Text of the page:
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    ABSTRACT: Alcoholism is one of the most prevalent neuropsychiatric diseases, having an enormous health and socioeconomic impact. Along with a few other medications, acamprosate (Campral(®)-calcium-bis (N-acetylhomotaurinate) is clinically used in many countries for relapse prevention. Although there is accumulated evidence suggesting that acamprosate interferes with the glutamate system, the molecular mode of action still remains undefined. Here we show that acamprosate does not interact with proposed glutamate receptor mechanisms. In particular, acamprosate does not interact with NMDA receptors or metabotropic glutamate receptor group I. In three different preclinical animal models of either excessive alcohol drinking, alcohol-seeking or relapse-like drinking behavior we then demonstrate that N-acetylhomotaurinate by itself is not an active psychotropic molecule. Hence the sodium salt of N-acetylhomotaurinate (i) is ineffective in alcohol-preferring rats to reduce operant responding for ethanol, (ii) is ineffective in alcohol-seeking rats in a cue-induced reinstatement paradigm, (iii) and is ineffective in rats with an alcohol deprivation effect. Surprisingly, calcium salts produce acamprosate-like effects in all three animal models. We conclude that calcium is the active moiety of acamprosate. Indeed, when translating these findings to the human situation we found that patients with high plasma calcium levels due to acamprosate treatment showed better primary efficacy parameters such as time to relapse and cumulative abstinence. We conclude that N-acetylhomotaurinate is a biologically inactive molecule and that the effects of acamprosate described in more than 450 published original investigations and clinical trials and 1.5 million treated patients can possibly be attributed to calcium.Neuropsychopharmacology accepted article preview online, 30 September 2013. doi:10.1038/npp.2013.264.
    Full-text · Article · Sep 2013 · Neuropsychopharmacology: official publication of the American College of Neuropsychopharmacology
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    • "Although numerous microdialysis studies have examined the alcohol-induced glutamate release process, its concentration-dependency is less clear. It is further proposed that through various neuroadaptive responses that restore homeostasis, chronic alcohol consumption leads to an enhanced activity of the glutamatergic system in alcohol-dependent individuals (Tsai and Coyle, 1998; Spanagel and Kiefer, 2008; Ding et al., 2012). This glutamate-induced hyperexcitability within the CNS is uncovered during alcohol withdrawal. "
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    ABSTRACT: Purpose In recent years in vivo microdialysis has become an important method in research studies investigating the alterations of neurotransmitters in the extracellular fluid of the brain. Based on the major involvement of glutamate and γ-aminobutyric acid (GABA) in mediating a variety of alcohol effects in the mammalian brain, numerous microdialysis studies have focused on the dynamical behavior of these systems in response to alcohol. Methods Here we performed multiple meta-analyses on published datasets from the rat brain: (i) we studied basal extracellular concentrations of glutamate and GABA in brain regions that belong to a neurocircuitry involved in neuropsychiatric diseases, especially in alcoholism (Noori et al., Addict Biol 17:827-864, 2012); (ii) we examined the effect of acute ethanol administration on glutamate and GABA levels within this network and (iii) we studied alcohol withdrawal-induced alterations in glutamate and GABA levels within this neurocircuitry. Results For extraction of basal concentrations of these neurotransmitters, datasets of 6932 rats were analyzed and the absolute basal glutamate and GABA levels were estimated for 18 different brain sites. In response to different doses of acute ethanol administration, datasets of 529 rats were analyzed and a non-linear dose response (glutamate and GABA release) relationship was observed in several brain sites. Specifically, glutamate in the nucleus accumbens shows a decreasing logarithmic dose response curve. Finally, regression analysis of 11 published reports employing brain microdialysis experiments in 104 alcohol-dependent rats reveals very consistent augmented extracellular glutamate and GABA levels in various brain sites that correlate with the intensity of the withdrawal response were identified. Conclusions In summary, our results provide standardized basal values for future experimental and in silico studies on neurotransmitter release in the rat brain and may be helpful to understand the effect of ethanol on neurotransmitter release. Furthermore, this study illustrates the benefit of meta-analyses using the generalization of a wide range of preclinical data.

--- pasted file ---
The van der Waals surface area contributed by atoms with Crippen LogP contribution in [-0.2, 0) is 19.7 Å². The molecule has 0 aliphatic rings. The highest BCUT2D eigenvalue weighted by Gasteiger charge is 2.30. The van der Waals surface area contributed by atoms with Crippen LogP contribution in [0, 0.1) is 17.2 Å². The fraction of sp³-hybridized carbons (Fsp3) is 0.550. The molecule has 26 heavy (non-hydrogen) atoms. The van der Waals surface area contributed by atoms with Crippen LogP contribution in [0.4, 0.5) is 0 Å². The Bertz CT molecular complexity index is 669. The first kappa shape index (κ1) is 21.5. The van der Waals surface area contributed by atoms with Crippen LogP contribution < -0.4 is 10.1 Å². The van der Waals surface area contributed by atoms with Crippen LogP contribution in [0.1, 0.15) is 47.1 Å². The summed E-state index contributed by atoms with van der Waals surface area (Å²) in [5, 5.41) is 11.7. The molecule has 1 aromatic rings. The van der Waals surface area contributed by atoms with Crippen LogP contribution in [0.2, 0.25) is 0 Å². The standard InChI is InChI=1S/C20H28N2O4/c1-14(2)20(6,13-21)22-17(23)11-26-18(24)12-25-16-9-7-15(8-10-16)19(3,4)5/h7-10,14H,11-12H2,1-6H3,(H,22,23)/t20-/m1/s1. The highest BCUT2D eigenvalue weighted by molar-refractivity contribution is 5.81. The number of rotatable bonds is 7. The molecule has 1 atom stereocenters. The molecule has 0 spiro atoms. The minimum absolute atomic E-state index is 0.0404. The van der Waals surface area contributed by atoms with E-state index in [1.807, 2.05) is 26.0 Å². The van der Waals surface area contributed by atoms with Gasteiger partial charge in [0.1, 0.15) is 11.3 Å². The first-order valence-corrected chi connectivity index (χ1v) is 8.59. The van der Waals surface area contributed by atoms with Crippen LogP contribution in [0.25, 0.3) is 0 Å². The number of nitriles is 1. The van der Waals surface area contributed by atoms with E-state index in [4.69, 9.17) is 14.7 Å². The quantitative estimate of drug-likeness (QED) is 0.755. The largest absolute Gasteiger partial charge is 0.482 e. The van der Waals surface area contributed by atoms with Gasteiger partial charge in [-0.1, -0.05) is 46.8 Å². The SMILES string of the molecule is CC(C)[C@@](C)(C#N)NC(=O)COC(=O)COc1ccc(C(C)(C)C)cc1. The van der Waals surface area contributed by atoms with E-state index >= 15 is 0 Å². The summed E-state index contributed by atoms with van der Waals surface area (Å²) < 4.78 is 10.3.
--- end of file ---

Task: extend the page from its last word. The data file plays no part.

Full-text · Article · May 2013